Leave the A96, south of Inverurie or north of Kintore, at the Thainstone Agricultural Centre. Take the second minor road to the right for a mile turning left at the first farm. Follow this road to it's conclusion and turn left. The stone is situated to the south a short distance from the track.
At last there hasn't been angry looking cattle to stop me getting to the stone. This time sheep peacefully kept watch. Camies stone, grey granite, stands at 11/4 meters high and has good views of the Garioch. The remains of Cairnton stone circle are on the other side of the A96.
"The farm of Camiestone, in the parish of Kintore, derives it's name from a standing stone similarly named, where the leader of an invading army of Danes is reputed to have been killed. On the neighbouring farm of Braeside is a stone cist, called Camie's Grave, which the farmer opened. At his death he left a considerable fortune, and this was attributed to his having found treasure in the cist, though the wealth had a more prosaic origin in farming skill and hard work. The top ridge above his farm carries a number of cairns scattered irregularly, and one of these also is said to conceal treasure, though the difficulty of deciding the lucky cairn is solved with a touch of Scottish humour by designating it the "eastmost wastmost carn."
Near Camies Stone is Clovenstone Farm. Local legend, as well as the occupant at the farm, claim that "witches" were killed at the massive split piece of glacerial known as the Cloven Stone. Also a battle between the locals and some Vikings was mean't to have happened here but no evidence has been found to back this up.
This is where folklore and ancient history meet head on. In the field due north is the Camie's Stone and the Clovenstone is a massive rock where various witches, including Isobel Cockie had their cases judged. (fate dealt more likely!) By this time, my sidekick had arrived so the Mad Man climbed up and down for the images. (His better half having more sense brought along some much needed tea!) Looking up and down at this rock, and I know other people feel things at such places, I felt a sense of foreboding and doom. Maybe because of Deystone, various unfortunate witchs, maybe because of an ancient battle between the locals and the Danes. Dunno! Hard to describe, but similar to the feelings I get when I visit Culloden.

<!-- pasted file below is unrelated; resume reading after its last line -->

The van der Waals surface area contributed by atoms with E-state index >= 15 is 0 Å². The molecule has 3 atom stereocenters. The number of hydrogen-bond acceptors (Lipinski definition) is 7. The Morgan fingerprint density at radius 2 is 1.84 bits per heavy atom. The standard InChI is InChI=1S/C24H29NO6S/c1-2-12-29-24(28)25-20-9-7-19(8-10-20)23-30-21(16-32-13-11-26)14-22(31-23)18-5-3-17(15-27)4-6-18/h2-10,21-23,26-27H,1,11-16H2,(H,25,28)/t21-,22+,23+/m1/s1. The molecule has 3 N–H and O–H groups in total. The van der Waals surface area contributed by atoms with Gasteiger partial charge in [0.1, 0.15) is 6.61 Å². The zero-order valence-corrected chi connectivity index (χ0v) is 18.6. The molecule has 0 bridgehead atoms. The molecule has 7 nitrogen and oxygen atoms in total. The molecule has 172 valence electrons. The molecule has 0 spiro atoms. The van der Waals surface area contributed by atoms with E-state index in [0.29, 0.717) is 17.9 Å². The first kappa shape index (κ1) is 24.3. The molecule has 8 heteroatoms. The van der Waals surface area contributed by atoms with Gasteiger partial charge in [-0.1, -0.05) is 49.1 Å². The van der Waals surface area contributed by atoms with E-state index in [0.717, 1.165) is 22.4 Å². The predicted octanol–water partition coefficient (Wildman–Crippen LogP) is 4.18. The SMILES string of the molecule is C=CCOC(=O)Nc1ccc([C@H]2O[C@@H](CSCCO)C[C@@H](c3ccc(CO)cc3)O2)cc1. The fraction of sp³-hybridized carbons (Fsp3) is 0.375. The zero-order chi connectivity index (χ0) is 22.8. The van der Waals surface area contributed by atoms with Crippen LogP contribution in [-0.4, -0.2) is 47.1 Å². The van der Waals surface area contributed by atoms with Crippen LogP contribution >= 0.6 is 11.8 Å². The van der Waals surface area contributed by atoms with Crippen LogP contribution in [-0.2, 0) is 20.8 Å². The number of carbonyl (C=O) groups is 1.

Clovenstone is found traveling north of Kintore on the A96, the farm is signposted. Keep going straight, don't turn the rock is to the north (150 meters walk max.) just before Clovenstone farm.
"The persistent tradition is that witches were executed here; this maybe a memory of the fact that a court did judge a witch at the stone. 1595 had a case from 'This Court of ye Burgh of Kintore, holden at ye Cloven Stone'. In this instance the court acquitted two men of striking Isobel Cockie, on the self-defence grounds that she was 'in ane distemper, and they were forced to put her out of doors'. This was at least a year before she was investigated for witchcraft."